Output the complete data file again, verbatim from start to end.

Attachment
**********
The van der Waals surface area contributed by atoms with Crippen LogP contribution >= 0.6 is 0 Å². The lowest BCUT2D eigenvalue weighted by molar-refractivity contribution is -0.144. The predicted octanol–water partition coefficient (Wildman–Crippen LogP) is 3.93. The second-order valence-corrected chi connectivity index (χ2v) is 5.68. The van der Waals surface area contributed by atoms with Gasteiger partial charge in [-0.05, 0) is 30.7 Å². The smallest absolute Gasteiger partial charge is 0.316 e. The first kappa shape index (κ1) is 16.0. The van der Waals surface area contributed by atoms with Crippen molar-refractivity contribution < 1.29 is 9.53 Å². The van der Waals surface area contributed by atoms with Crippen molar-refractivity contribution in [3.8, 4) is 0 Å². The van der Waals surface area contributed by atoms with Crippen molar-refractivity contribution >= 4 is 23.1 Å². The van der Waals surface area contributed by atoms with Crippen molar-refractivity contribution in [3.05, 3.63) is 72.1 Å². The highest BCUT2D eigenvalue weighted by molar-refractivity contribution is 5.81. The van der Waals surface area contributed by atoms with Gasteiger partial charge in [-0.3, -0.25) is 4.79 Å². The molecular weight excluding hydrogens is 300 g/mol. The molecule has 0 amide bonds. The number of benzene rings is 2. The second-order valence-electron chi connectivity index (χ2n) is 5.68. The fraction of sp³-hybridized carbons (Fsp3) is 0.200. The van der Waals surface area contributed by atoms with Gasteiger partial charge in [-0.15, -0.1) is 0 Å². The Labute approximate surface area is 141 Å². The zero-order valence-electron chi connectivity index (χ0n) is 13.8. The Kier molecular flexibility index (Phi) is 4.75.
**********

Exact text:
The van der Waals surface area contributed by atoms with Crippen LogP contribution >= 0.6 is 0 Å². The lowest BCUT2D eigenvalue weighted by molar-refractivity contribution is -0.144. The predicted octanol–water partition coefficient (Wildman–Crippen LogP) is 3.93. The second-order valence-corrected chi connectivity index (χ2v) is 5.68. The van der Waals surface area contributed by atoms with Gasteiger partial charge in [-0.05, 0) is 30.7 Å². The smallest absolute Gasteiger partial charge is 0.316 e. The first kappa shape index (κ1) is 16.0. The van der Waals surface area contributed by atoms with Crippen molar-refractivity contribution < 1.29 is 9.53 Å². The van der Waals surface area contributed by atoms with Crippen molar-refractivity contribution in [3.8, 4) is 0 Å². The van der Waals surface area contributed by atoms with Crippen molar-refractivity contribution >= 4 is 23.1 Å². The van der Waals surface area contributed by atoms with Crippen molar-refractivity contribution in [3.05, 3.63) is 72.1 Å². The highest BCUT2D eigenvalue weighted by molar-refractivity contribution is 5.81. The van der Waals surface area contributed by atoms with Gasteiger partial charge in [-0.3, -0.25) is 4.79 Å². The molecular weight excluding hydrogens is 300 g/mol. The molecule has 0 amide bonds. The number of benzene rings is 2. The second-order valence-electron chi connectivity index (χ2n) is 5.68. The fraction of sp³-hybridized carbons (Fsp3) is 0.200. The van der Waals surface area contributed by atoms with Gasteiger partial charge in [-0.15, -0.1) is 0 Å². The Labute approximate surface area is 141 Å². The zero-order valence-electron chi connectivity index (χ0n) is 13.8. The Kier molecular flexibility index (Phi) is 4.75.